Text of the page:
By Nicholette Carlson
WARSAW — Knowing the strong presence of Spanish speaking Latinos in the community, a Dual Language Immersion program was started at Eisenhower Elementary School in 2016. Students begin the program in kindergarten and continue it throughout their education in the Warsaw Community Schools.
In 2018, the program expanded to Leesburg Elementary School.
In each of the Dual Language Immersion programs, students’ days are split — half of the classes are taught in English and the other half are taught in Spanish. Crystal Kreider, DLI instructional coach, explained this is done beginning in kindergarten so students are “fully immersed in the language.”
Instructional time charts diagram the students days. For example, in kindergarten through third grade, DLI students spend 35% of their day in English language arts, 20% of the day in Spanish math, 15% of the day in Spanish social studies and science, 15% of the day in Spanish language arts and 15% of the day in English math and content reinforcement. This content reinforcement helps to ensure that, while students may be learning the math skills primarily in Spanish, the knowledge and skills can be translated over easily into math in English as well.
Once students reach fourth grade, the amount of time in each area is changed and the primary language for learning certain subjects, such as math, is switched. A portion of each day remains in content reinforcement to ensure students understand each subject in both Spanish and English.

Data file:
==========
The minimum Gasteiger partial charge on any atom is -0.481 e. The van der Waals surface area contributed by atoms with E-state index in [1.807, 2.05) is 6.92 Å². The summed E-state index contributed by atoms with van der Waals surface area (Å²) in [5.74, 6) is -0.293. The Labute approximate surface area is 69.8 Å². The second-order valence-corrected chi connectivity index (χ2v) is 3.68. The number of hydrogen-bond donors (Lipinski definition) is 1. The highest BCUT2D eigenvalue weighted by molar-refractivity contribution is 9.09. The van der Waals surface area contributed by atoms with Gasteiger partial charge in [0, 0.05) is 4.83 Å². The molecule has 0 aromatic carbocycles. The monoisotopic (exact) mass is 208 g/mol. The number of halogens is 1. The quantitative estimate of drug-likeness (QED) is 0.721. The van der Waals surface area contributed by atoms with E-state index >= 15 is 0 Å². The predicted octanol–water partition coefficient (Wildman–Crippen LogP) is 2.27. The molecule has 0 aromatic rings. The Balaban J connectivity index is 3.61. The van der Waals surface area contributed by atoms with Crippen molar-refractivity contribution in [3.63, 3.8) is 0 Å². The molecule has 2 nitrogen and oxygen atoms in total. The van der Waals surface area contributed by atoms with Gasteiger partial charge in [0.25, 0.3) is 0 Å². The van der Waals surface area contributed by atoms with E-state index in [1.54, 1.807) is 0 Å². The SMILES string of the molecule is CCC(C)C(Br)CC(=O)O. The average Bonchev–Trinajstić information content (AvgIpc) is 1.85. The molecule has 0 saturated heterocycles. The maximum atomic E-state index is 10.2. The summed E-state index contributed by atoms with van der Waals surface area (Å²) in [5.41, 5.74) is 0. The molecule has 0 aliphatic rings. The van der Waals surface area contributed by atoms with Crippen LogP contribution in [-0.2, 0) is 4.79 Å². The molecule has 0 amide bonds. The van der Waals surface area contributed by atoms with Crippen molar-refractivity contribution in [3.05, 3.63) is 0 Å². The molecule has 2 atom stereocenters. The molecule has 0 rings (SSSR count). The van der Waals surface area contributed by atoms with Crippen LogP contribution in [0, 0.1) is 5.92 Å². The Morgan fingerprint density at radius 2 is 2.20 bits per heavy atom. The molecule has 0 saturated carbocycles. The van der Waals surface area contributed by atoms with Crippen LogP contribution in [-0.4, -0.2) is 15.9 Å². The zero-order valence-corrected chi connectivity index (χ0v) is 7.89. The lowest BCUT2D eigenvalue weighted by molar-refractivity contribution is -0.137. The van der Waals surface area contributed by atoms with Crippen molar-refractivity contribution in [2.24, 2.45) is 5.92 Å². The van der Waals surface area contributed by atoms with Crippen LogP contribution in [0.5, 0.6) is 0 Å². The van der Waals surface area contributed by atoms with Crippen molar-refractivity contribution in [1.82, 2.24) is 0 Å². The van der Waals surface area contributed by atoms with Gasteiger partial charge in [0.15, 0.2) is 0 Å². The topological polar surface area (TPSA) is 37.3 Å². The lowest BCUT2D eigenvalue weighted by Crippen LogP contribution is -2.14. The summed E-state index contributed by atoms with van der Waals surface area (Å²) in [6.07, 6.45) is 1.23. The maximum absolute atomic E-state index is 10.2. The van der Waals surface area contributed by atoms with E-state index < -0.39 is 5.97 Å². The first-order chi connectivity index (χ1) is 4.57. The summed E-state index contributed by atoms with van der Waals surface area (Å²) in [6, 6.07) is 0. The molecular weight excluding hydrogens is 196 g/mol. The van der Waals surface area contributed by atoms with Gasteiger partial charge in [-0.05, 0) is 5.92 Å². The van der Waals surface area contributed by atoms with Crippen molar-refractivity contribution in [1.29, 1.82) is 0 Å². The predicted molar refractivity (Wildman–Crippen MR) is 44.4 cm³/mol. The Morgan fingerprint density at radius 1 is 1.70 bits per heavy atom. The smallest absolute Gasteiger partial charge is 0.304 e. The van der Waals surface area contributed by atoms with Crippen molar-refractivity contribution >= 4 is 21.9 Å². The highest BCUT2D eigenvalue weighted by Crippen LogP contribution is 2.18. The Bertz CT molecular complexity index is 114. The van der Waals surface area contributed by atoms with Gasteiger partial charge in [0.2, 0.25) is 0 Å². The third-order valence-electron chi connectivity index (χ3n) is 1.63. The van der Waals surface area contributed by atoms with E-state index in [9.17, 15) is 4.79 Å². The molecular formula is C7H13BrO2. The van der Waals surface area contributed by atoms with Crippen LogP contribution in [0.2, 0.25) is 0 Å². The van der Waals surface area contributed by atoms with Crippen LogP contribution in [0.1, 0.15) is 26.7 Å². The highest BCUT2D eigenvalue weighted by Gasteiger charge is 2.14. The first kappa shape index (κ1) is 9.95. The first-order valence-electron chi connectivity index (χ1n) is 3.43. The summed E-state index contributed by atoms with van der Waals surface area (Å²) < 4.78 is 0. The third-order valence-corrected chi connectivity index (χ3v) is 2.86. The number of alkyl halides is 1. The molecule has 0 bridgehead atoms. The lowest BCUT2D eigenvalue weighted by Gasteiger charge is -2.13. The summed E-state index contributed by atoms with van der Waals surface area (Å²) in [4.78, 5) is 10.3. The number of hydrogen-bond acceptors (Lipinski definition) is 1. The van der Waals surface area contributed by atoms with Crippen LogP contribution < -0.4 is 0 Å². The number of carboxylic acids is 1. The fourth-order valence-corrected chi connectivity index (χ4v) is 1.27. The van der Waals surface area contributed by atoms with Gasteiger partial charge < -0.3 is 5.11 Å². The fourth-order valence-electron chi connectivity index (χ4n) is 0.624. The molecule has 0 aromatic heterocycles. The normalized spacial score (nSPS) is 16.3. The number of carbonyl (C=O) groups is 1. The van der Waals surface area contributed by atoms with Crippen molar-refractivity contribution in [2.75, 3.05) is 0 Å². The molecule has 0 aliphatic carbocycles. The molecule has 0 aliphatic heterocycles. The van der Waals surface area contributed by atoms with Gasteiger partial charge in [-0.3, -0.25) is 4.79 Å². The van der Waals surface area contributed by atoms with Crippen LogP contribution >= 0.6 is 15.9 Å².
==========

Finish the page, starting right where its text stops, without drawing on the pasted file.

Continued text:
It is important to start these students in kindergarten so they start learning this way. Kindergartners are taught via a great deal of cues, repetition and pictures. Each incoming kindergarten class at Eisenhower and Leesburg elementary schools have the option to be part of the DLI program. Kreider stated there are typically three different classes for each grade, two DLI classes and one monolingual, traditional class. She believes many parents are seeing the need for more bilingual speakers in the community and thinking “my kid could meet one of those needs.”
The first class to begin the program is currently in the fourth grade, so it will continue to expand to each new grade level as these students continue in their education. By the time these fourth graders graduate from high school, they will have put in similar hours to students who get a minor in Spanish. “The best thing about them learning it so long is some are really starting to sound like a native speaker,” Kreider mentioned.
Personally she enjoys visiting the different grade levels and seeing how the language develops as each year progresses. Recently she has noticed the third- and fourth-grade students becoming more comfortable in the language as they start to joke around with one another in Spanish.
The classes at Eisenhower and Leesburg do vary slightly. Since there are so few native Spanish speakers at Eisenhower Elementary, students are taught through one-way immersion, meaning they learn solely from the teacher. At Leesburg Elementary, there are far more native Spanish speakers. This creates a two-way immersion program with students learning from both the teacher and their peers.
According to this year’s STAMP assessment, which measures proficiency in listening, reading, writing and speaking, all DLI students are on track to meet their proficiency goals by the end of the year. Kreider described the fourth graders as having “knocked it out of the park” in their assessments, with many testing at a sixth grade level.
Participation in the DLI program can offer a wide range of benefits or students. Kreider commented, “It gives them knowledge of the world and opens their minds to ways of thinking they may not have thought of before.”
It can provide greater problem solving skills, a great cultural and world view and open up many more opportunities for students.